Wednesday, April 22, 2009

The State Of Classic Rock

Classic Rock started around 25 years ago as one of the first sub folders of the origional AOR/Rock formats of the 70s.  When you go back to the 80s most rock outlets had pretty much the same approach of 40% currents and 60% older songs dating back to the late 60s.  

As Classic Rock began to spread many AOR/Rock outlets became pretty defensive on the library side of their music mix.  It was a period when AOR was moving from it's dominance of 18-24s to having enough 25-40 year old listeners to start winning the all important 25-54 demo.   Of course a format that targeted just the 25-40s at the time was not just a threat to the 12 plus braging rights - this was danger to the bottom line in the sales department.  Many a GM and Owner issued the command to either join the format now or be prepared to win when it comes.  

By the time we hit the 90s rock radio had undergone a complete transition.  Now there were 4 emerging formats (Alternative, Active Rock, Classic Rock and the AOR/Rock as well as a few scattered Adult Alternatives).  In many ways the Classic Rock format was the golden one with strong 25-54 shares and the easiest for the sales deparment to work with for clients.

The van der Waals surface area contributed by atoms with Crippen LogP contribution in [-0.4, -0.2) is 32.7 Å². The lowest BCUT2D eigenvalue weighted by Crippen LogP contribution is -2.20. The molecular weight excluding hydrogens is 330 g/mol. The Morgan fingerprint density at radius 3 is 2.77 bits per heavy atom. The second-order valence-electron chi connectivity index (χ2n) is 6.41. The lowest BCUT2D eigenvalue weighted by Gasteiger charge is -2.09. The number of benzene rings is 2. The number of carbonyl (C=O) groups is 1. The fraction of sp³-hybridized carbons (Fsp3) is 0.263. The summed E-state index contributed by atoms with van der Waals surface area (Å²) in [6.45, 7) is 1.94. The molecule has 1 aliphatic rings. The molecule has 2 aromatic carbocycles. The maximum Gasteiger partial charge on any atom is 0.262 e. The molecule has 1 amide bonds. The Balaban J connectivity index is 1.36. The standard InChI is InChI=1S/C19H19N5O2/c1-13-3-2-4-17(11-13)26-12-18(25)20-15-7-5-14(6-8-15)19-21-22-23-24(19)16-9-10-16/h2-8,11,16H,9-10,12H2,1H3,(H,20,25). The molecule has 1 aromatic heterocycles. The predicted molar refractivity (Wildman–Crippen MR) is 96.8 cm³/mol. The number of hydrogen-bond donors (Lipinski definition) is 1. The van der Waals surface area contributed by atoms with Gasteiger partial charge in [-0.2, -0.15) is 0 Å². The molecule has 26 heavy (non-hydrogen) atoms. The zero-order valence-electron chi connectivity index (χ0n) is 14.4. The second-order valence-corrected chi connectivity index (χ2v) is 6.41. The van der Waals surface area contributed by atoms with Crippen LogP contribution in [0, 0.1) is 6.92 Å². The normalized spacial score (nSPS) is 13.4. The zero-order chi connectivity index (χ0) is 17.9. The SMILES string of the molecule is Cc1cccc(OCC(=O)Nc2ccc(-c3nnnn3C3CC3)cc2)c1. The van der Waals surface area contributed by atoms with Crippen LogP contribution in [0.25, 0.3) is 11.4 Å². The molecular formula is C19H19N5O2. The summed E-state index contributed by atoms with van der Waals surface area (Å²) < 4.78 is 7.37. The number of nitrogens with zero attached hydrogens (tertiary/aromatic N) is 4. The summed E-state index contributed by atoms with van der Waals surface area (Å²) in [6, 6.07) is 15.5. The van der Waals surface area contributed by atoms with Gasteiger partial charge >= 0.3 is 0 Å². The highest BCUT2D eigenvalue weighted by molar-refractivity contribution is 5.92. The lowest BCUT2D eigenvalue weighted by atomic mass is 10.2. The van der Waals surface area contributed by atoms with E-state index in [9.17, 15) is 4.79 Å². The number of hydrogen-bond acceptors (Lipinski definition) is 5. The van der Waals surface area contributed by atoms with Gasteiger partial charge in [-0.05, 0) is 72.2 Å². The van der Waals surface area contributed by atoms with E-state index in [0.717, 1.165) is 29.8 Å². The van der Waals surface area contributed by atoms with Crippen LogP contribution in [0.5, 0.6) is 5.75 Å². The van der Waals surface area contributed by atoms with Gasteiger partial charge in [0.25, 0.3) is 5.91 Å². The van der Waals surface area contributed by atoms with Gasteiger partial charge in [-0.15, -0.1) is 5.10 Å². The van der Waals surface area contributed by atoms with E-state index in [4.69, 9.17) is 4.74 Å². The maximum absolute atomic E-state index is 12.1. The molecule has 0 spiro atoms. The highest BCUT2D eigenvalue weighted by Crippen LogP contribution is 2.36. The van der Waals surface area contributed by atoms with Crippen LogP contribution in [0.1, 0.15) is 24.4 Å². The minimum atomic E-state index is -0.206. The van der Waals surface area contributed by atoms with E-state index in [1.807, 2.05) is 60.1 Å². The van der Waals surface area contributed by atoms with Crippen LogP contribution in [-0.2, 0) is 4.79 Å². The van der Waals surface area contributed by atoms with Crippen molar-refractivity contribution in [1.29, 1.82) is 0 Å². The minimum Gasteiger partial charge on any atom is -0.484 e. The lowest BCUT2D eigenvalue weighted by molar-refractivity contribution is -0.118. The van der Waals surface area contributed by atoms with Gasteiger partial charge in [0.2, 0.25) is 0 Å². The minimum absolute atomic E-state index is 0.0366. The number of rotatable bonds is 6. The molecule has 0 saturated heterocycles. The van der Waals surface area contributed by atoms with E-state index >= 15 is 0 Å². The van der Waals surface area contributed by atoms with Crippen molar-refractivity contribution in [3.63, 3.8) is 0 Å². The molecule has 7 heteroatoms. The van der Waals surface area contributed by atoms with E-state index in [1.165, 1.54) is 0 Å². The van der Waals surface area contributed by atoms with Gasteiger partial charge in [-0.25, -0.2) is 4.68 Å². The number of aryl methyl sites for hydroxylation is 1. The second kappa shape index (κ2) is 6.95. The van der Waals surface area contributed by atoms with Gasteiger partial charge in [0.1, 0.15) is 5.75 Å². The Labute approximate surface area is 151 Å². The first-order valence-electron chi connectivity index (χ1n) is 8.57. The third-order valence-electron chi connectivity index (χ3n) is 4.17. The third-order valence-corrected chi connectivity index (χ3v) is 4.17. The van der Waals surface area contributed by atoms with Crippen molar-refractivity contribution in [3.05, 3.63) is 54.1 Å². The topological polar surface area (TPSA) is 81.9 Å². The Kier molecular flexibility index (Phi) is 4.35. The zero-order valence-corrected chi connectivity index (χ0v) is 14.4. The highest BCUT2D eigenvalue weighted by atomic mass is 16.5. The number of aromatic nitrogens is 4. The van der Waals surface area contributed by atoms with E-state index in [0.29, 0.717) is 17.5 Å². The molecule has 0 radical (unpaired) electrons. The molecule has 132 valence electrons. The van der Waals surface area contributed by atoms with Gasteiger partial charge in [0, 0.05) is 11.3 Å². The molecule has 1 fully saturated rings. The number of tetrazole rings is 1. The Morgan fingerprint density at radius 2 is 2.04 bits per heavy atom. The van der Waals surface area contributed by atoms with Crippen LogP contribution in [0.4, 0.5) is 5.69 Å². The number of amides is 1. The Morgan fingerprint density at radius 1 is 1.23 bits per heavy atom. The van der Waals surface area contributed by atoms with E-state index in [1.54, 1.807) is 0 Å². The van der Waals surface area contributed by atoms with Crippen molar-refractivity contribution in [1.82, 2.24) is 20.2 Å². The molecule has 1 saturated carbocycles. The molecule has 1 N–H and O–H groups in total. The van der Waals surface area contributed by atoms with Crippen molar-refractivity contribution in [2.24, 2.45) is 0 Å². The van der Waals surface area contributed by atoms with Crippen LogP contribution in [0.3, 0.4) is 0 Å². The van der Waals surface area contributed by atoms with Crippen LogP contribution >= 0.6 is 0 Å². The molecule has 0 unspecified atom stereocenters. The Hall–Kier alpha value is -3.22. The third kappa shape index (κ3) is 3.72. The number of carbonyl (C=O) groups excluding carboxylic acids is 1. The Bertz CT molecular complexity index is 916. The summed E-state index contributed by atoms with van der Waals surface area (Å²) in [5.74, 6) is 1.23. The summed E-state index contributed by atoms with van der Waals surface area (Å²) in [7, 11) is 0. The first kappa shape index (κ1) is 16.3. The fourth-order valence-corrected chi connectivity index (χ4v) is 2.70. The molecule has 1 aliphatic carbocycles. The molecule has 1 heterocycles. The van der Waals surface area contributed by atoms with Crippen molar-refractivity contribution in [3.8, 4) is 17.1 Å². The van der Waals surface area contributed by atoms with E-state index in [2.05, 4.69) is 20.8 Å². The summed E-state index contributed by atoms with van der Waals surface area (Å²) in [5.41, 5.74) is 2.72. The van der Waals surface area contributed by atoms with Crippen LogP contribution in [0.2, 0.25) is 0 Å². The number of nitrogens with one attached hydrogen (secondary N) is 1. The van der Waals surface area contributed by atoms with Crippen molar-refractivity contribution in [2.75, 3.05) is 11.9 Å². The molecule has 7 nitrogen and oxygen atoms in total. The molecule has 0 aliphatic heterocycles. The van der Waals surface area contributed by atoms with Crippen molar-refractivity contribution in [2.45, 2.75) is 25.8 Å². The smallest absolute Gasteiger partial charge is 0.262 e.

But, where does it stand now?  When you look at the music mix most Classic Rock stations focus on rock titles from 1967 to 1988.  The average year is 1978 to maybe 1980 - 30 years ago.  If you were in High School in 1979 you are now 45 to 48 years old in the last phase of the 25-54 demo.  This group made up 2/3rds or more of the 25-54 demo in the 90s and now it's around a 1/3rd.   

A decade ago we saw the same situation with the Oldies stations.  While many had consistent strong 12+ ranks they had fallen too far down in 25-54s as their audience aged.  The format moved from being mostly a 50s and 60s world to a whole new era balance.   

The make over for Oldies in most cases forced a whole new position and often a name change.  The word 'oldies' meant Elvis to the late 60s to the audience and had to completely evolve.  Still the former oldies stations are still challenged in 25-54 and their audience is still aging out of the key demo.   They have put a finger in the dike, but the dam is still cracking. 

Classic Rock faces the same challenges.   For most of the audience the format IS the 70s and 80s.  When you try to move beyond Guns and Roses in the late 80s it's tough to convince the P1 audience that this is also Classic Rock.  

While there are still good 25-40 shares for many Classic Rockers and we even see good 18-24s once in a while when you get a few in the sample that like to play in mom and dad's record collection the days are numbered.   As you break out 25-34s and 35-44s you can see the down trends although they are often offset by the strength of 45-54s.  

How will Classic Rock evolve it's music mix to maintain it's 25-54 strength?  It's a big question and D-Day is fast approaching.    

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